All around the world, adaptive reuse projects are redefining and revitalizing downtown communities by making the most of what is already there.

What is Adaptive Reuse?

Simply put, adaptive reuse involves the redesigning of interior spaces in buildings that have outlived their original purpose in order to better serve the needs of their communities today. It may involve the conversion of a warehouse into a shopping mall, a factory into live/work lofts, an old church into a restaurant, or stately courthouses into museums.
This process of reinvention brings an important use to meet the needs of a new community while preserving a piece of history that would otherwise be lost forever.

Examples of California Adaptive Reuse Projects

It’s happening all over the world, but some recent examples cited by the California Department of Parks Office of Historic Preservation include:

  • The Maydestone building in downtown Sacramento. Originally built in 1912, this Mission Revival style hotel deteriorates for many years until a fire in 2003 left it derelict. It was redeveloped in 2012 into apartments with most of the historic features intact.
  • The Presidio Hospital in San Francisco. Originally built in 1895, adaptive reuse of this building called removed 1950s-era wings and converted the facility into 154 luxury apartments.
  • The Pier 15 conversion in San Francisco. This project converted an industrial pier built in 1931 to house the Exploratorium, now one of the city’s most popular tourist destinations.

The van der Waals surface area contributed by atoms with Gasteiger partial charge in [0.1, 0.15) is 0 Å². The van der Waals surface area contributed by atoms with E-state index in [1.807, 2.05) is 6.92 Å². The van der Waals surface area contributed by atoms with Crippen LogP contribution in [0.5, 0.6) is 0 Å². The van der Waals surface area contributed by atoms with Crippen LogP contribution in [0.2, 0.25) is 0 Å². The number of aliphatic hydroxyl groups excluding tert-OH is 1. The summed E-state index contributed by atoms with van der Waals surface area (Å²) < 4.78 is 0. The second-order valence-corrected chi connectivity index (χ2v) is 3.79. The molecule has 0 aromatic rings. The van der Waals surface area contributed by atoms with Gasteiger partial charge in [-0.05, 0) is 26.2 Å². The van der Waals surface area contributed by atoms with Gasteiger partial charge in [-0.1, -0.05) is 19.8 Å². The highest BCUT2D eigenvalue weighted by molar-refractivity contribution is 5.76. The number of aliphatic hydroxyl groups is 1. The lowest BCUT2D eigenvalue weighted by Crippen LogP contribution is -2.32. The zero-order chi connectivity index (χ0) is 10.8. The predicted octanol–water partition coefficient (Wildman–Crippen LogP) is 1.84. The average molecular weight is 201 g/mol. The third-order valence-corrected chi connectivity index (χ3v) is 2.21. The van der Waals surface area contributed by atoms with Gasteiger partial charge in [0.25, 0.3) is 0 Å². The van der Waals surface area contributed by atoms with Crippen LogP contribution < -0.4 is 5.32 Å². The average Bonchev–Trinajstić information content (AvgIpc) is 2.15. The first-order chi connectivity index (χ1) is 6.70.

• The Pier 15 conversion in San Francisco. This project converted an industrial pier built in 1931 to house the Exploratorium, now one of the city’s most popular tourist destinations.

In keeping with this trend, the team at Optimum Seismic, Inc. has performed many adaptive reuse projects over the years. These projects include:

  • San Luis Obispo’s historic hotel in downtown, which was converted into a mixed-use project of 48 apartments and retail.
  • A similar mixed use conversion of the five-story Mayfair Hotel in downtown Pomona houses 32 apartments. The first floor contains two retail stores and a restaurant and pub.
    Mayfair Apartments offer modern living in historic setting.

    Mayfair Apartments offer modern living in historic setting.

  • Conversions of multiple surviving majestic Victorian homes into student housing for the University of Southern California.

In the vast majority of these and other adaptive reuse projects, it’s not simply about reusing the space inside the building shell. Rather, these projects involve other upgrades as well, such as seismic retrofits, electrical rewiring, plumbing replacement and other improvements that add significant value to the building.

Adaptive Reuse is an Engine for Economic Development

Adaptive reuse provides a fresh look at and a new start for old spaces, especially those that are struggling or abandoned.

“When buildings are brought back to life through adaptive reuse, they revitalize neighborhoods by preserving our historic architecture, creating new housing and mixed-use opportunities, and increasing public safety,” according to a City of Los Angeles handbook on the topic. “Adaptive reuse enhances economic growth in urban and commercial cores.”

Adaptive reuse can also lead to significant economic growth, a fact that lends itself well to the newly coined phrase, “prosperity through preservation.”

“The old argument that it is more profitable to demolish the old brick box and replace it with a new structure have left the streets of many cities across North America and Europe with abandoned and neglected sites,” Nart Stas wrote in a University of Waterloo report.

The Lincoln Institute recently came out with an analysis describing the negative impacts that dilapidated structures can have on a community:

“Vacant and abandoned properties are a familiar part of the